Professor: Neil Prose

Writing 101 Courses for Fall 2021

Offered at 2 different times:
TTH 10:15AM – 11:30PM (WRITING 101.04)
WF 12:00PM – 1:15PM (WRITING 101.05)

In the 1980s, biologist E.O. Wilson popularized the concept of “biophilia,” that humans have an innate desire to connect with the living world. Yet, 60% of the global population now lives in urban areas, and a recent Pew survey found that 31% of U.S. adults report being online “almost constantly.” It’s clear that humans are increasingly disconnected from our biophilic nature, and that shift is impacting our health and wellbeing. Rates of anxiety and depression are on the rise, particularly among urbanites. Doctors are now prescribing a daily dose of nature to treat high blood pressure, and people are turning to the Japanese practice of shinrin-yoku, or “forest bathing,” to de-stress and recharge. The concept of biophilia has also extended to urban planning as initiatives like rooftop gardens, bird-friendly building design, and green beltways seek to reconnect humans with nature and increase biodiversity.

In this course, we will use seminar-based discussions, research, and writing projects to examine the evidence for purported health and wellness benefits of nature and explore the challenges of designing and living in biophilic cities. Our course materials will come from environmental science, urban planning, psychology, and conservation journals, popular magazines and books, and documentaries. In your final project, you will work collaboratively to propose a greening initiative that seeks to integrate nature into an urban space of your choosing. Throughout the semester, you will also take part in a fundamental element of academic writing, reading each other’s work and providing feedback for revisions. And of course, we will get our nature fix by holding class outside as much as possible and taking field trips to local natural spaces like the Duke Gardens.

Professor: Lindsey Smith

Offered at 3 different times:
TTH 10:15AM – 11:30AM (WRITING 101.08)
TTH 12:00PM – 1:15PM (WRITING 101.09)
TTH 3:30PM – 4:45PM WRITING 101.10)

College is one of the many turning points in your coming of age. It is a time when you separate from your family of origin, and thus are in a unique position to be able to reflect on your identity. The questions—“Who am I?”, “Who do I want to be?”, & “What do I want?”—are often daily challenges as you navigate being more independent and living a good life. Together, we will use the field of educational psychology to explore your personal and academic identity development, especially in relation to your happiness. In particular, we will reflect on emerging adulthood & student development theories, as well as scientific research on happiness, to help us understand how various factors—such as gender, socioeconomics, race, ethnicity, religion, and culture – shape the development of your authentic self.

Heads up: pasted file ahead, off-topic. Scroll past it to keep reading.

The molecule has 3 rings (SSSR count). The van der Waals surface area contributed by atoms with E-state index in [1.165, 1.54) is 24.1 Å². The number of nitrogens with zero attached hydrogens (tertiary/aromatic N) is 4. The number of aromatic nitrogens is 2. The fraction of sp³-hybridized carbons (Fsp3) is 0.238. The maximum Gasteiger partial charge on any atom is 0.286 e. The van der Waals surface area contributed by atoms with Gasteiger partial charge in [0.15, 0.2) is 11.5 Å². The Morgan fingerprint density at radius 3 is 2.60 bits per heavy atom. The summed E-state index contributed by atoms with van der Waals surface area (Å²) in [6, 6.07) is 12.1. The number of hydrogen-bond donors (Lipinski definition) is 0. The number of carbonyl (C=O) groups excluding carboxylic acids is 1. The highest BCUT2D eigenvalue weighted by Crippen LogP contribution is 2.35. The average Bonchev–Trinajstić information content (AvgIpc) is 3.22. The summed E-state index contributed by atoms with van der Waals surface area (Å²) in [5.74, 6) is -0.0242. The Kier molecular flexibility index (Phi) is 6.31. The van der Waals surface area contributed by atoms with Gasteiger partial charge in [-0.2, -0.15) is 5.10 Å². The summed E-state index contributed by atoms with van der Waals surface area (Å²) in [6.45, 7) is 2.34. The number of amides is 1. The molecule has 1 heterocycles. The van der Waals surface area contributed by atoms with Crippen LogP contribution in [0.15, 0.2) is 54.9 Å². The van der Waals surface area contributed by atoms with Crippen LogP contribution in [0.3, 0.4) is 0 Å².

By using a variety of texts, videos, observations and interviews about coming of age and happiness, we will engage with the work of others, learn to articulate a position, and situate our writing within specific contexts. To begin, we will read, discuss, and write about our classroom treaty and student learning and other identity profiles using both our personal experiences and existing theories on coming of age and happiness (2-3 pages). Informed by these theories, we will engage in case study research, which involves in-depth descriptive and analytical writing.

The final project will be an exploration in the form of an in-depth personal narrative & analysis of some issue(s) significant to your coming of age and happiness (10-15 pages). The topic, and the related additional readings, will be carefully chosen by you so that each personal narrative will be relevant & meaningful as you continue your coming of age journey at Duke. Throughout the course, we will write self and peer evaluations (2 pages) of our academic writing, and thus collaboratively strengthen our ability to improve our works in progress.

If you are interested and willing to learn about yourself & others through personal writing, discussions, and readings, then this W101 class might be a great fit for you.

Professor: Sheryl Welte

WF 3:30PM – 4:45PM (WRITING 101.24)

By examining intersections among criminology, feminism, and activism, we will explore the following questions: How is feminism understood in the U.S. and beyond? How do women across cultures remain subversive under oppression and despite criminalized acts of dissent? How is feminism constructed within criminology and vice versa? How do various feminist movements function rhetorically within these constructs? To respond to these questions, we will read, watch, listen to, and analyze a variety of texts (e.g. book chapters, journal articles, editorials, documentaries, websites/social media posts, and podcasts), and produce texts such as personal and academic essays, research-based business documents, and multimedia. The nature of the course, then, demands fluidity between cognitive and emotional experiences of social justice issues. To mediate this fluidity, the course incorporates mindfulness-based practices such as guided meditation, grounding, and reflective writing. Moreover, this course involves a partnership with InStepp, Inc. via service-learning, and a partnership with Kenan Institute for Ethics via the “What Now?” program.

In sum, students will learn to identify, articulate, and reflect on the rhetorical choices informing any text; analyze and develop their own arguments from multiple points of view; articulate and support their positions with research in a variety of forms; respond critically and ethically to others’ ideas; adjust their writing for multiple audiences, purposes, and contexts; and develop prose that is thoughtful, organized, exact in diction, and structured in a clear manner.

Students will practice the above skills in homework assignments, individual conferences, and collaborative workshops. In addition, students will take up this work in the following major assignments:

Personal Ideology Essay (4-5 pages)—Students will consider and write about their subject positions, theoretical questions about service learning and activism, and social structures as they may influence students’ work, thoughts, and feelings throughout the course.

Artifact Analysis (5-6 pages)—Students will choose and analyze an artifact related to activism and/or criminal justice (a gif or meme, poster, photograph, building, website, historical record, physical object, etc.)